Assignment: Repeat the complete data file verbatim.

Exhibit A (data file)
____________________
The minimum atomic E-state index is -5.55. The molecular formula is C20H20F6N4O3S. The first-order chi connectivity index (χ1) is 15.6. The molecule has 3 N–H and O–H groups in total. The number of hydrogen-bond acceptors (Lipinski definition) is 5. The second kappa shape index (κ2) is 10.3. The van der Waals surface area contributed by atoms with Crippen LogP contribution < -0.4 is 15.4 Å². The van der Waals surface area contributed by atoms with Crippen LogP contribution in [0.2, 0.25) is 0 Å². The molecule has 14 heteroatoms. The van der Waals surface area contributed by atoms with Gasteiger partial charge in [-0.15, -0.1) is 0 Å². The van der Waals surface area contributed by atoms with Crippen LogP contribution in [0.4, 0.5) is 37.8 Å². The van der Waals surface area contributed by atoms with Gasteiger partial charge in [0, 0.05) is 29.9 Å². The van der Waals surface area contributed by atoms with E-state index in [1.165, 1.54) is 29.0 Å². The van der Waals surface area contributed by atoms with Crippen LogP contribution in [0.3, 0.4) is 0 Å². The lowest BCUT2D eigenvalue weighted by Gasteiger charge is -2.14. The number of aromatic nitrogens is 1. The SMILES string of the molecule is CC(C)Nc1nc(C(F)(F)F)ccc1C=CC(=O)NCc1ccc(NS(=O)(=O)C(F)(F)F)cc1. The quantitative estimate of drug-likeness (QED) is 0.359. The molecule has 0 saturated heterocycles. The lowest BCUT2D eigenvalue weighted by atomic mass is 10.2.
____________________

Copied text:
The minimum atomic E-state index is -5.55. The molecular formula is C20H20F6N4O3S. The first-order chi connectivity index (χ1) is 15.6. The molecule has 3 N–H and O–H groups in total. The number of hydrogen-bond acceptors (Lipinski definition) is 5. The second kappa shape index (κ2) is 10.3. The van der Waals surface area contributed by atoms with Crippen LogP contribution < -0.4 is 15.4 Å². The van der Waals surface area contributed by atoms with Crippen LogP contribution in [0.2, 0.25) is 0 Å². The molecule has 14 heteroatoms. The van der Waals surface area contributed by atoms with Gasteiger partial charge in [-0.15, -0.1) is 0 Å². The van der Waals surface area contributed by atoms with Crippen LogP contribution in [0.4, 0.5) is 37.8 Å². The van der Waals surface area contributed by atoms with Gasteiger partial charge in [0, 0.05) is 29.9 Å². The van der Waals surface area contributed by atoms with E-state index in [1.165, 1.54) is 29.0 Å². The van der Waals surface area contributed by atoms with Crippen LogP contribution in [0.3, 0.4) is 0 Å². The lowest BCUT2D eigenvalue weighted by Gasteiger charge is -2.14. The number of aromatic nitrogens is 1. The SMILES string of the molecule is CC(C)Nc1nc(C(F)(F)F)ccc1C=CC(=O)NCc1ccc(NS(=O)(=O)C(F)(F)F)cc1. The quantitative estimate of drug-likeness (QED) is 0.359. The molecule has 0 saturated heterocycles. The lowest BCUT2D eigenvalue weighted by atomic mass is 10.2.